Will it?

Well put it this way. We wouldn’t be surprised. In June I wrote about the massive surge of lending to corporates over the last decade by investors hungry for yield. And we were looking for a catalyst for this flow to be reversed. The start of QT is one. But the real pressure is the Fed. Every time they hike, they reduce the return of foreign lenders. And the recent data is giving them no choice but to hike.  

Tim reviews where the money has gone and what might break this month. With that, we have opened short positions in credit. In options. Again limited loss. Financial conditions need to tighten. It will be the Fed, or the rate charged to corporate borrowers. We have exposure to both.  

And China? An agreement, or not, is massively important for how the FCI tightens. A “bad” outcome will see equities, the USD and corporate spreads do most of the tightening, rather than the Fed or bond yields. And a good outcome, the opposite.  

So we want to be positioned for a tightening in the FCI. But how the FCI tightens depends on

  1. The outcome with China, (equities and credit do more of the work?)
  2. How quickly term premium and inflation premium is restored to bonds, (bonds do more of the work?)
  3. How quickly the global yield chase into credit is reversed (credit does more of the work?)

On the first, frankly I have changed my mind every week in the last month, perhaps subscribing a little too tightly to the famous Keynes quip “When the facts change I change my mind. What do you do sir?”

So what do I think on China? First let’s frame the conundrum.

  1. Initially China thought the tariff dispute would be resolved over coming months with some concessions
  2. Over the recent months, the suspicion built that the problem was somewhat more intractable. The Mike Pence speech at the Hudson institute not only confirmed that suspicion to the Chinese. It terrified them.
  3. The Chinese have bunkered down for a drawn out battle, planning to ease fiscal policy more, allowing the currency to gradually weaken towards, and easing lending. They even bought their own equity market. They were preparing for the worst.
  4. And then Trump reached out with a phone call on Thursday 1st  November, followed by a tweet saying it was a “good” call, he will meet with Xi at the G20, and hopes to get a great agreement. Stock markets found a bottom, at least for now.

Which brings me back to the FCI. If China and the US reach an agreement, the stock market will rebound and the tightening in the FCI needs to come much more heavily from bonds and the Fed (which in turn will truncate the stock market rally, and the risk off/risk on dance will continue).

But if China and the US continue their battle, growth will be hurt, inflation will lift (via tariff increases), and a lot of the tightening in the FCI will come from corporate bond rates, the equity market and the USD. It might look something like this:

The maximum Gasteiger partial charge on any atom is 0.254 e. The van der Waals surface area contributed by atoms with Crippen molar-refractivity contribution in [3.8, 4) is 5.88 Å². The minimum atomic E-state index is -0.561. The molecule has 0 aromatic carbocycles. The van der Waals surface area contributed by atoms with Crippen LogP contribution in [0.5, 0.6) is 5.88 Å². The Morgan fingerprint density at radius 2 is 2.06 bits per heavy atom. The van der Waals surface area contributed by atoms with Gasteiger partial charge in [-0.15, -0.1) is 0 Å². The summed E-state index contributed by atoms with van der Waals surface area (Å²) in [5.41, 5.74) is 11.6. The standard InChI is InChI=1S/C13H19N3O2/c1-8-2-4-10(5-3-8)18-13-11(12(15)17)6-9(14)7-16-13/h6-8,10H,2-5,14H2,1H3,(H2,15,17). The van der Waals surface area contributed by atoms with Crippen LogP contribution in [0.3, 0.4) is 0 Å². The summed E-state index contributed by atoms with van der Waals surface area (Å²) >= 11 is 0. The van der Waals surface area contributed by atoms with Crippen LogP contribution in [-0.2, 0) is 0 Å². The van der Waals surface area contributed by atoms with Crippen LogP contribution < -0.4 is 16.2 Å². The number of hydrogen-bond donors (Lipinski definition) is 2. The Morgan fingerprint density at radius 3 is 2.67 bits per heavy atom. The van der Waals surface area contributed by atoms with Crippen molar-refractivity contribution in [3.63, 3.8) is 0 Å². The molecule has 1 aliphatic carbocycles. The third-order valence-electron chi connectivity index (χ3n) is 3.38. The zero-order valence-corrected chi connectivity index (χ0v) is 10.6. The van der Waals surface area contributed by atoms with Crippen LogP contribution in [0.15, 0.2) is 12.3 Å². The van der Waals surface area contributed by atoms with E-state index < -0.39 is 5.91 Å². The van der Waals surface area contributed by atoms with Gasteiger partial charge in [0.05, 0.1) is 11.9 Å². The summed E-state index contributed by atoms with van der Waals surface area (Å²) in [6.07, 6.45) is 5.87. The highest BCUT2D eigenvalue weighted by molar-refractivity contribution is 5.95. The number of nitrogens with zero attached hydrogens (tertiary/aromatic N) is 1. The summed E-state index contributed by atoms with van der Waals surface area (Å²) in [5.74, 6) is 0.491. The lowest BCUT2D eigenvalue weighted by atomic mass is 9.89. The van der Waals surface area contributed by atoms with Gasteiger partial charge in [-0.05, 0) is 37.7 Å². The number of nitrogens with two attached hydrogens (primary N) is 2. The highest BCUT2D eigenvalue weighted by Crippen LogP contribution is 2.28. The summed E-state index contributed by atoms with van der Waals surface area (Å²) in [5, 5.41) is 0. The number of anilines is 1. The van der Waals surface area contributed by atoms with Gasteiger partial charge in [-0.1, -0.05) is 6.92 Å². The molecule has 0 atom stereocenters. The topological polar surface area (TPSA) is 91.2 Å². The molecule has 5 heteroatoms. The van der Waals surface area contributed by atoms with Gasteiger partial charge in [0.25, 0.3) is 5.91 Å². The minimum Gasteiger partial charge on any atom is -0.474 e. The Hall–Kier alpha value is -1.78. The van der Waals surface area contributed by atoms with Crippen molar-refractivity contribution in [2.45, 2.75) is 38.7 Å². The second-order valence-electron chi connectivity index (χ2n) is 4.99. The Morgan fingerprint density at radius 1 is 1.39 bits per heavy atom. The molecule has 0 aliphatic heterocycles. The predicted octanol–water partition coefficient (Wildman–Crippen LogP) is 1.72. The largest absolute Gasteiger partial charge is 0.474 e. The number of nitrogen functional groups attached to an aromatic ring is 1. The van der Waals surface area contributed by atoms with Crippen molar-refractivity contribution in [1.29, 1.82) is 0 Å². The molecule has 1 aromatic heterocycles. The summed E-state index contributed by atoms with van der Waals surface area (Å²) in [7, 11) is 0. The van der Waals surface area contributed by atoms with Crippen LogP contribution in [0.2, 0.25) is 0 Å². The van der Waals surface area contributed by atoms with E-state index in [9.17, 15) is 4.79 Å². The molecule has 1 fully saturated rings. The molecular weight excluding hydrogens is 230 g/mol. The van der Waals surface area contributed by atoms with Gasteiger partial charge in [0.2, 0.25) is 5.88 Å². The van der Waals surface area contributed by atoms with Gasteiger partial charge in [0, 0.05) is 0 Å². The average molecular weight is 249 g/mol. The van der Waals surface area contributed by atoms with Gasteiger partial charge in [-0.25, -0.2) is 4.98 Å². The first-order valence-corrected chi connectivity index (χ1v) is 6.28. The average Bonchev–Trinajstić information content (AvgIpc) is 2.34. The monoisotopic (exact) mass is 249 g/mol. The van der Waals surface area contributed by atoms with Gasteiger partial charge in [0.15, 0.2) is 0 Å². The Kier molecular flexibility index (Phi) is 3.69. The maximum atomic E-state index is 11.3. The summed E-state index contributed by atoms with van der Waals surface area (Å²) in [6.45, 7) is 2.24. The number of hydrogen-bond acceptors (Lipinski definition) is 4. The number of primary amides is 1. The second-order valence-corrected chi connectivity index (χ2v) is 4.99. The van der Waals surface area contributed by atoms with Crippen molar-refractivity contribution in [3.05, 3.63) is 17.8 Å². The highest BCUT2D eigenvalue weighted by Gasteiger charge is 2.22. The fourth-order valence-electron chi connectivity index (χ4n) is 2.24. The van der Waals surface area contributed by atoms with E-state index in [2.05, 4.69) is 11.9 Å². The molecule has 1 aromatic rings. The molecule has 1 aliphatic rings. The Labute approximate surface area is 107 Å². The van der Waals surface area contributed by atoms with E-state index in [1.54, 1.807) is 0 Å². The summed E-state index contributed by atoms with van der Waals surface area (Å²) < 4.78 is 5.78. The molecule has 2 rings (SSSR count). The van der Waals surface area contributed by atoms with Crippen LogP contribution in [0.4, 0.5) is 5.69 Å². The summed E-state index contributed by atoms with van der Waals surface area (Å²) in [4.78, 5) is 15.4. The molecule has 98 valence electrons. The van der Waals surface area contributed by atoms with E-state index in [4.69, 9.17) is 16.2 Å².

I don’t know what will happen in Buenos Aires. But I do know this. It is very important for markets. Have you stress tested your portfolio for a bad outcome? Oh, and don’t forget the risk of a wage acceleration. So how are we playing it?

Today (2nd November, and already different to the 30th October), we have 3 main exposures:

  1. Short US rates (mostly via options) from 2 to 30 years (captures growth, term premium and inflation).
  2. Short US investment grade and high yield credit, again via options (captures yield chase unwind, Fed hikes and bad China outcome).
  3. Long volatility in USDCNH over the Buenos Aires meeting (because who knows!). 

This is premised on some optimism being maintained by markets into the G20 meeting of Xi and Trump. But we have to gauge this with every tweet. If pessimism builds, we will lighten the short US rate positon. Indeed, that is what has compromised our performance all year. Being short US rates is like being short volatility. Every time something goes wrong in the world, be it Brexit, Italian policies, VIX explosions or Facebook scandals, equities slump and bonds rally. And we have to respect that. After all, the FCI can tighten via other routes.  

What I can say is this. It is a time to be very careful with your portfolio. Understand what is happening. Be very aware of what can blow up on you. And look for the tails. Indeed, the market fishtail is right in front of you. Are you safe? 

The Ellerston Capital Global Macro Fund is an absolute, unconstrained strategy investing in a number of fundamentally derived core themes, optimised via trade expression and portfolio construction across Fixed Income, Foreign Exchange, Equity & Commodities. It focuses on capital preservation while providing low to negative correlation to traditional asset classes. Find out more.

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Brett has worked in the financial services industry for over 28 years. Most recently he was Head of Global Macro at Ellerston Capital. Prior to that he spent over 10 years as Senior Portfolio Manager at Tudor Investment Corporation.